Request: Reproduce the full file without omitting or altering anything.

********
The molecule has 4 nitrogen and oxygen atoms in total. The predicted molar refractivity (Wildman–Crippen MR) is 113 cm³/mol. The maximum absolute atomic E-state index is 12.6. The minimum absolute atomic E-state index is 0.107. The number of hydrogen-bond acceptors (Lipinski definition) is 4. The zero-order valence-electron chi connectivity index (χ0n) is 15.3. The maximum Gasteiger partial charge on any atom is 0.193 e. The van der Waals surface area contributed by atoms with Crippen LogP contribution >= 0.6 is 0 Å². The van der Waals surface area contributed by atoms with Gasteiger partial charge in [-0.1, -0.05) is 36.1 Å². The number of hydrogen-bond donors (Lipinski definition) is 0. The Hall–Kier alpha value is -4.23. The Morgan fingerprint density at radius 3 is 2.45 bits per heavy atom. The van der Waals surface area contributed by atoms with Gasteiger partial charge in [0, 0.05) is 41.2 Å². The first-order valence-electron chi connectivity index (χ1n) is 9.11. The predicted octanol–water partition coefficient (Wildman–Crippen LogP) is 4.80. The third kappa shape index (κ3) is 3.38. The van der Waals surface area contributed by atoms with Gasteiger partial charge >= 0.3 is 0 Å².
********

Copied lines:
The molecule has 4 nitrogen and oxygen atoms in total. The predicted molar refractivity (Wildman–Crippen MR) is 113 cm³/mol. The maximum absolute atomic E-state index is 12.6. The minimum absolute atomic E-state index is 0.107. The number of hydrogen-bond acceptors (Lipinski definition) is 4. The zero-order valence-electron chi connectivity index (χ0n) is 15.3. The maximum Gasteiger partial charge on any atom is 0.193 e. The van der Waals surface area contributed by atoms with Crippen LogP contribution >= 0.6 is 0 Å². The van der Waals surface area contributed by atoms with Gasteiger partial charge in [-0.1, -0.05) is 36.1 Å². The number of hydrogen-bond donors (Lipinski definition) is 0. The Hall–Kier alpha value is -4.23. The Morgan fingerprint density at radius 3 is 2.45 bits per heavy atom. The van der Waals surface area contributed by atoms with Gasteiger partial charge in [0, 0.05) is 41.2 Å². The first-order valence-electron chi connectivity index (χ1n) is 9.11. The predicted octanol–water partition coefficient (Wildman–Crippen LogP) is 4.80. The third kappa shape index (κ3) is 3.38. The van der Waals surface area contributed by atoms with Gasteiger partial charge >= 0.3 is 0 Å².